It's a sunny 72 degrees outside, and that bench on your back patio looks mighty inviting. This would be a great time to pick up your laptop and step out of your home office for a little while. What's that you say? You're expecting an important e-mail, and you have some research to conduct online? If you had a wireless network, you wouldn't have to think twice about it. There are good reasons why wireless technologies are booming in home offices across the nation.
Your home-office wireless possibilities go beyond just a Wi-Fi network. There's a 99.9 percent chance that you already have a mobile phone you're married to, but we'll start with Wi-Fi. A wireless network can turn your whole house (and patio and porch) into an extension of your home office. This isn't just about technology for technology's sake, but about increasing your productivity and making your workday a more flexible and enjoyable experience.
Karen Oosterhous, 32, publisher of Firebrand Books, has been running her business from a home office in Ann Arbor, Michigan, for a year and a half. She installed an 802.11b wireless network with a little help, bringing in outside technical experts to assess her needs, recommend equipment and set up the system. "I do think it's important to have someone come out and look at your setup and recommend what's best for you. A little investment on the front end pays dividends on the back end," says Oosterhous. It cost her $300 for the experts' time, plus the cost of hardware. For entrepreneurs who don't feel comfortable installing Wi-Fi, bringing in outside help removes the headaches and gets the job done right.
One of the benefits Oosterhous enjoys is having her laser printer wirelessly networked so either of her desktop Macs or her IBM laptop can print directly to it. On occasion, she brings in an administrative assistant who works on the laptop in a separate working area. The wireless network lets the assistant have easy file and printing access. Entrepreneurs who bring in temporary or permanent outside help will find a wireless network invaluable.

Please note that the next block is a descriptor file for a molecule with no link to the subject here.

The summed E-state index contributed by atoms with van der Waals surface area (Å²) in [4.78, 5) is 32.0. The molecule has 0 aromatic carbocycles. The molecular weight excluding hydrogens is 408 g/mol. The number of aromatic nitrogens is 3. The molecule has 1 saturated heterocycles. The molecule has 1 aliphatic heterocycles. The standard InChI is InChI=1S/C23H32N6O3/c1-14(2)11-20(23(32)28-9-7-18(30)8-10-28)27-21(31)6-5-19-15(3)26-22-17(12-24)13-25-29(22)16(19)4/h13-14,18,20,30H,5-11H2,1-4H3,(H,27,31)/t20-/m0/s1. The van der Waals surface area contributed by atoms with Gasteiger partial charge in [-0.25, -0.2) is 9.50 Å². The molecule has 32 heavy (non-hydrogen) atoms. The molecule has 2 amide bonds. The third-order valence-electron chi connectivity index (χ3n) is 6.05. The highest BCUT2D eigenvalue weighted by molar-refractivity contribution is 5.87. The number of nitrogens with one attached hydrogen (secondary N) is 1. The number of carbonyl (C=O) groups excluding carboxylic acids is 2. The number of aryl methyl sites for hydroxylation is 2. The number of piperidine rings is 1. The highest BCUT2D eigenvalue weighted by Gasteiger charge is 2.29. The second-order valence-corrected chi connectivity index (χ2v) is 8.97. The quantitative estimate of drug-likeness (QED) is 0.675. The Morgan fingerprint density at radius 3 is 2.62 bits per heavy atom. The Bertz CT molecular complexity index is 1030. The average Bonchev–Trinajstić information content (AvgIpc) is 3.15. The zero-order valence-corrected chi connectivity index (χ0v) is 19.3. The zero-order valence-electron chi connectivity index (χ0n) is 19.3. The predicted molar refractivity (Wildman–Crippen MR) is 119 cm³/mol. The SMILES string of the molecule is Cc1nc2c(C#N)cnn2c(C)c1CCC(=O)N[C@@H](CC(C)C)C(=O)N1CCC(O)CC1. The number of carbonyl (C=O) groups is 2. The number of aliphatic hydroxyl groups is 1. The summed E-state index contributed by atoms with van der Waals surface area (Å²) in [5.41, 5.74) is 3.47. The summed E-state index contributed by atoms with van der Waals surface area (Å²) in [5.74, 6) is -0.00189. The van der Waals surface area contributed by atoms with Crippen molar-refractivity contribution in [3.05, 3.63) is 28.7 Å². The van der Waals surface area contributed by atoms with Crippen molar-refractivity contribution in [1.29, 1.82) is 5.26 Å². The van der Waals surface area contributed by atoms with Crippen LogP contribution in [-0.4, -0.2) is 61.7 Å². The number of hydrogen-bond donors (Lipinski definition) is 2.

When it came to buying the hardware for her wireless network, Oosterhous went with D-Link Systems products on the advice of her technical advisors. Peter Phillips, vice president of marketing at connectivity device manufacturer Socket Communications, says, "Often you get what you pay for in the wireless arena in terms of reliability, ease of use and setup. A lot of times, going with a fairly well-known brand is important." While a tight budget is a big consideration, a good warranty and solid, 24-hour tech support can be critical, especially if you're setting up the system yourself. Though installation and ease of use have improved, entrepreneurs dealing with older hardware and operating systems stand a good chance of needing technical support at some point in the process.